According to the New Orleans Times-Picayune, Jimmy Faircloth, executive counsel for the Jindal administration, argued that the case should be dismissed. He noted that the contract had not yet been canceled and that Planned Parenthood should instead be pursuing an administrative appeal with the state. However, DeGravelles disagreed, stating, "The agreements' termination has been threatened repeatedly since August 2015, and defendant (the Jindal administration) has now only swapped no reason for three," adding, "Based on these circumstances and well-settled law, Plaintiffs' (Planned Parenthood and patients') threatened injury is clear."
DeGravelles also cited legal challenges to efforts to cut Planned Parenthood Medicaid funding in Arkansas and Utah, where judges have ruled for Planned Parenthood.
In addition, deGravelles pointed to a potential violation of the Louisiana Medical Assistance Program Integrity Law. DeGravelles cited a recent state Supreme Court decision that found state agencies cannot pursue termination without a reason approved by the state Legislature. "Based on the evidence it has so far presented and if no actual evidence of a MAPIL-worthy-misdeed is adduced, defendant has likely run afoul of this state's statutory law," deGravelles wrote (Litten , New Orleans Times-Picayune, 10/19).
Melissa Flournoy, state director at PPCG, said, "It is shameful that Governor Jindal is trying to score political points by blocking women's access to critical health care" (AP/ABC News, 10/19).
Flournoy called the ruling a "victory for the more than 5,200 women and men in Louisiana who rely on Planned Parenthood for care through Medicaid" (Litten , New Orleans Times-Picayune, 10/19).
Separately, Mike Reed, a spokesperson for Jindal's office, said the administration intends to appeal the ruling. According to the Times-Picayune, deGravelles' latest order, which is a temporary restraining order, cannot be appealed. However, the state could appeal a preliminary or permanent injunction that deGravelles might issue once the temporary order expires (Litten , New Orleans Times-Picayune, 10/19).
Texas Moves To Cut Planned Parenthood Medicaid Funding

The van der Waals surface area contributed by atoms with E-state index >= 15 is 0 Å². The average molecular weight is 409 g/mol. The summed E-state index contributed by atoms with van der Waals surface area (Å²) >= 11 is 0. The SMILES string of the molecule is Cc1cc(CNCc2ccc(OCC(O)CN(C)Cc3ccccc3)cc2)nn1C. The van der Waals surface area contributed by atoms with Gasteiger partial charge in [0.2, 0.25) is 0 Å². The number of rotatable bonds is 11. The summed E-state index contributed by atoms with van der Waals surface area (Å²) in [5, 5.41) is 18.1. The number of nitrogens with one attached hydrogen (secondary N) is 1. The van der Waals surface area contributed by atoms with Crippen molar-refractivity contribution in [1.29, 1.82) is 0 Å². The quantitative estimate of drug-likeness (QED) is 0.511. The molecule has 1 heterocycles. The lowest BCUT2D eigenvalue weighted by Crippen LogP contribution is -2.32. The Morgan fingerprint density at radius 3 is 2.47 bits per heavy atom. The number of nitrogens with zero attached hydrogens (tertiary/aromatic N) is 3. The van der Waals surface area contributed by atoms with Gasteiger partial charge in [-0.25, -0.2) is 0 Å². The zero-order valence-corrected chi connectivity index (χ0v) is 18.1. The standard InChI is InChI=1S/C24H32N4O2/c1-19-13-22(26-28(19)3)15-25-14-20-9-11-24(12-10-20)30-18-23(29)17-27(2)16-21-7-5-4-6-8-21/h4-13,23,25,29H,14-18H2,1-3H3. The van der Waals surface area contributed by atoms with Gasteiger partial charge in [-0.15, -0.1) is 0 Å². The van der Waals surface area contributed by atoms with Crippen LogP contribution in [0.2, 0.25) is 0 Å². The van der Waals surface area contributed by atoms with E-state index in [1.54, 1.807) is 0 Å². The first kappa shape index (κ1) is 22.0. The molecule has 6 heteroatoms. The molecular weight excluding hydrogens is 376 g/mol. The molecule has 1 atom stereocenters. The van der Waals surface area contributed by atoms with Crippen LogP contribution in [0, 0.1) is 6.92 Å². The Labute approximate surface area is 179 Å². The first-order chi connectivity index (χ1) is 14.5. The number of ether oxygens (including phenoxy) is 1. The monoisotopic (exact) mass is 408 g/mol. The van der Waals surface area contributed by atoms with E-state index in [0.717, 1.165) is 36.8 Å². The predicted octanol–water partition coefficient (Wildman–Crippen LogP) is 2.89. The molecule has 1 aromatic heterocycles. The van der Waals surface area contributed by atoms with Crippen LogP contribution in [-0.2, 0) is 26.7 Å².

In related news, Texas' Office of Inspector General on Monday told Planned Parenthood affiliates in the state that their Medicaid contracts would be cancelled, the Dallas Morning News/Sacramento Bee reports.
According to the DMN/Bee, the move follows several other efforts by Texas lawmakers to cut funding for Planned Parenthood. However, until the latest announcement, Planned Parenthood clinics in the state were still able to receive Medicaid reimbursement for contraception, breast and cervical cancer screenings, and the prevention and treatment of sexually transmitted infections.
According to the DMN/Bee, the effort would end about $3 million in funding for the organization, most of which is federal funding, that helps cover health care services for low-income patients.
In the cancellation notice, the state OIG said the contracts were being canceled because of the CMP videos and because the undercover group accessed a Texas clinic, which created an "unsanitary work environment," DMN/Bee reports (Martin, Dallas Morning News/Sacramento Bee, 10/19).
Texas officials claimed that Medicaid beneficiaries could obtain care from providers other than Planned Parenthood (AP/Modern Healthcare, 10/19).
PPGC spokesperson Rochelle Tafolla said "Tens of thousands of women are already going without care after years of policies aimed at blocking access to care at Planned Parenthood" (Dallas Morning News/Sacramento Bee, 10/19).
Separately, Planned Parenthood Federation of America Executive Vice President Dawn Laguens said, "It is completely outrageous that Texas officials are using thoroughly discredited, fraudulent videos to cut women off from preventive health care, including cancer screenings, HIV testing, and birth control."
Laguens added, "We will fight back against this outrageous, malicious, political attack in Texas with everything we've got, and we will protect women's access to the health care they need and deserve." She cited cases in Indiana and Arizona, where courts have said federal law prohibits their cuts to Planned Parenthood Medicaid funding (AP/Modern Healthcare, 10/19).